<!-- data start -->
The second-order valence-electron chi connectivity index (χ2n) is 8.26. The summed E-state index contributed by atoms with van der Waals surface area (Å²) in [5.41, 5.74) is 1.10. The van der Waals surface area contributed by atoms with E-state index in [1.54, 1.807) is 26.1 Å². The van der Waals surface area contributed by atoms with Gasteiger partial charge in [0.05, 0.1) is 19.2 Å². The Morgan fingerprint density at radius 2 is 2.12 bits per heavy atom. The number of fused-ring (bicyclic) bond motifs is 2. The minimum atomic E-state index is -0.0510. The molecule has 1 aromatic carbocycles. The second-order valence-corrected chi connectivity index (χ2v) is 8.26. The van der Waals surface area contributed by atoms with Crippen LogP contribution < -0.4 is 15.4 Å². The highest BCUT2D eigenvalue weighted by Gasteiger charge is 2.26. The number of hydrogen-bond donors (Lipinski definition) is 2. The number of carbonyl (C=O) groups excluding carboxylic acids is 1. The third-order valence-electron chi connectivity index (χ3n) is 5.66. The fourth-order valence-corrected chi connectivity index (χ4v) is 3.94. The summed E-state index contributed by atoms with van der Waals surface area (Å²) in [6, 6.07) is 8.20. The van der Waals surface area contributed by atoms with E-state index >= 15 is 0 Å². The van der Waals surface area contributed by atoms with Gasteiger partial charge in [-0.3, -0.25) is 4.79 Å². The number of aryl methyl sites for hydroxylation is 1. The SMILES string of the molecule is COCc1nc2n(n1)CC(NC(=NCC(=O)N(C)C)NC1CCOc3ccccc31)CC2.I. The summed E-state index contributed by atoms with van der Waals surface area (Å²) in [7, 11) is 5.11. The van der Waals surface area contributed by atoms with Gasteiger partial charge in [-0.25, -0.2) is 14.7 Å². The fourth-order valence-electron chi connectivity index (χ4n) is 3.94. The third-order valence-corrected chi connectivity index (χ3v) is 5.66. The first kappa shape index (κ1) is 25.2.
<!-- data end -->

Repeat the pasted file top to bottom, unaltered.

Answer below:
The second-order valence-electron chi connectivity index (χ2n) is 8.26. The summed E-state index contributed by atoms with van der Waals surface area (Å²) in [5.41, 5.74) is 1.10. The van der Waals surface area contributed by atoms with E-state index in [1.54, 1.807) is 26.1 Å². The van der Waals surface area contributed by atoms with Gasteiger partial charge in [0.05, 0.1) is 19.2 Å². The Morgan fingerprint density at radius 2 is 2.12 bits per heavy atom. The number of fused-ring (bicyclic) bond motifs is 2. The minimum atomic E-state index is -0.0510. The molecule has 1 aromatic carbocycles. The second-order valence-corrected chi connectivity index (χ2v) is 8.26. The van der Waals surface area contributed by atoms with Crippen LogP contribution < -0.4 is 15.4 Å². The highest BCUT2D eigenvalue weighted by Gasteiger charge is 2.26. The number of hydrogen-bond donors (Lipinski definition) is 2. The number of carbonyl (C=O) groups excluding carboxylic acids is 1. The third-order valence-electron chi connectivity index (χ3n) is 5.66. The fourth-order valence-corrected chi connectivity index (χ4v) is 3.94. The summed E-state index contributed by atoms with van der Waals surface area (Å²) in [6, 6.07) is 8.20. The van der Waals surface area contributed by atoms with E-state index >= 15 is 0 Å². The van der Waals surface area contributed by atoms with Gasteiger partial charge in [-0.3, -0.25) is 4.79 Å². The number of aryl methyl sites for hydroxylation is 1. The SMILES string of the molecule is COCc1nc2n(n1)CC(NC(=NCC(=O)N(C)C)NC1CCOc3ccccc31)CC2.I. The summed E-state index contributed by atoms with van der Waals surface area (Å²) in [7, 11) is 5.11. The van der Waals surface area contributed by atoms with Gasteiger partial charge in [-0.25, -0.2) is 14.7 Å². The fourth-order valence-electron chi connectivity index (χ4n) is 3.94. The third-order valence-corrected chi connectivity index (χ3v) is 5.66. The first kappa shape index (κ1) is 25.2.